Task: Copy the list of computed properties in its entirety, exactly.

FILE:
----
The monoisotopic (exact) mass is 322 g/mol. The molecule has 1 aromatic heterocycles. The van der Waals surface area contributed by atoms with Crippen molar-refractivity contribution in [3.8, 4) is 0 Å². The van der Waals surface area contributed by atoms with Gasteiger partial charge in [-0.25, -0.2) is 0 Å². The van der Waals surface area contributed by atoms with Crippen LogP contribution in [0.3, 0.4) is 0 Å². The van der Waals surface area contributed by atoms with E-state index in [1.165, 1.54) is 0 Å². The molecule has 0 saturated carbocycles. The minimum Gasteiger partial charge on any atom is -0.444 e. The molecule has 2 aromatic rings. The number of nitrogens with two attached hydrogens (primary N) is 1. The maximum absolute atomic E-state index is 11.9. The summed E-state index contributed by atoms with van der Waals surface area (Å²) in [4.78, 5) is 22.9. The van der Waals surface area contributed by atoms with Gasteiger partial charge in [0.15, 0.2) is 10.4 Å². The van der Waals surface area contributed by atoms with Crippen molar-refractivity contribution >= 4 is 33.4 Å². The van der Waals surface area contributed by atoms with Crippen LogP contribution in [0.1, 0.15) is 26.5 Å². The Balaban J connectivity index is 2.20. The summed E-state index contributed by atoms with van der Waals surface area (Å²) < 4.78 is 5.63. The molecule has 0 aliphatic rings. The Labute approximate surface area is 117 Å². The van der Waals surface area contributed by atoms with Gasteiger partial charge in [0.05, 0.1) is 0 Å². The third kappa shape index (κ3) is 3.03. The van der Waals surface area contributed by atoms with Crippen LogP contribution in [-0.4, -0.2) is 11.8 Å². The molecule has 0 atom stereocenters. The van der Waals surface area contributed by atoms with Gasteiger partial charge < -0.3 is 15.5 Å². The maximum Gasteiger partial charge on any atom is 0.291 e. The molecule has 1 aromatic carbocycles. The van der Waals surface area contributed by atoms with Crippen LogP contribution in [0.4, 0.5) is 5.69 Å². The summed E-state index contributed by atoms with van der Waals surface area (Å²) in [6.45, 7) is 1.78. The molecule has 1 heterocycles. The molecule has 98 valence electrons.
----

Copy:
The monoisotopic (exact) mass is 322 g/mol. The molecule has 1 aromatic heterocycles. The van der Waals surface area contributed by atoms with Crippen molar-refractivity contribution in [3.8, 4) is 0 Å². The van der Waals surface area contributed by atoms with Gasteiger partial charge in [-0.25, -0.2) is 0 Å². The van der Waals surface area contributed by atoms with Crippen LogP contribution in [0.3, 0.4) is 0 Å². The van der Waals surface area contributed by atoms with E-state index in [1.165, 1.54) is 0 Å². The molecule has 0 saturated carbocycles. The minimum Gasteiger partial charge on any atom is -0.444 e. The molecule has 2 aromatic rings. The number of nitrogens with two attached hydrogens (primary N) is 1. The maximum absolute atomic E-state index is 11.9. The summed E-state index contributed by atoms with van der Waals surface area (Å²) in [4.78, 5) is 22.9. The van der Waals surface area contributed by atoms with Gasteiger partial charge in [0.15, 0.2) is 10.4 Å². The van der Waals surface area contributed by atoms with Crippen molar-refractivity contribution >= 4 is 33.4 Å². The van der Waals surface area contributed by atoms with Crippen LogP contribution in [0.1, 0.15) is 26.5 Å². The Balaban J connectivity index is 2.20. The summed E-state index contributed by atoms with van der Waals surface area (Å²) < 4.78 is 5.63. The molecule has 0 aliphatic rings. The Labute approximate surface area is 117 Å². The van der Waals surface area contributed by atoms with Gasteiger partial charge in [0.05, 0.1) is 0 Å². The third kappa shape index (κ3) is 3.03. The van der Waals surface area contributed by atoms with Crippen LogP contribution in [-0.4, -0.2) is 11.8 Å². The molecule has 0 atom stereocenters. The van der Waals surface area contributed by atoms with Gasteiger partial charge < -0.3 is 15.5 Å². The maximum Gasteiger partial charge on any atom is 0.291 e. The molecule has 1 aromatic carbocycles. The van der Waals surface area contributed by atoms with Crippen LogP contribution in [0.4, 0.5) is 5.69 Å². The summed E-state index contributed by atoms with van der Waals surface area (Å²) in [6.45, 7) is 1.78. The molecule has 1 heterocycles. The molecule has 98 valence electrons.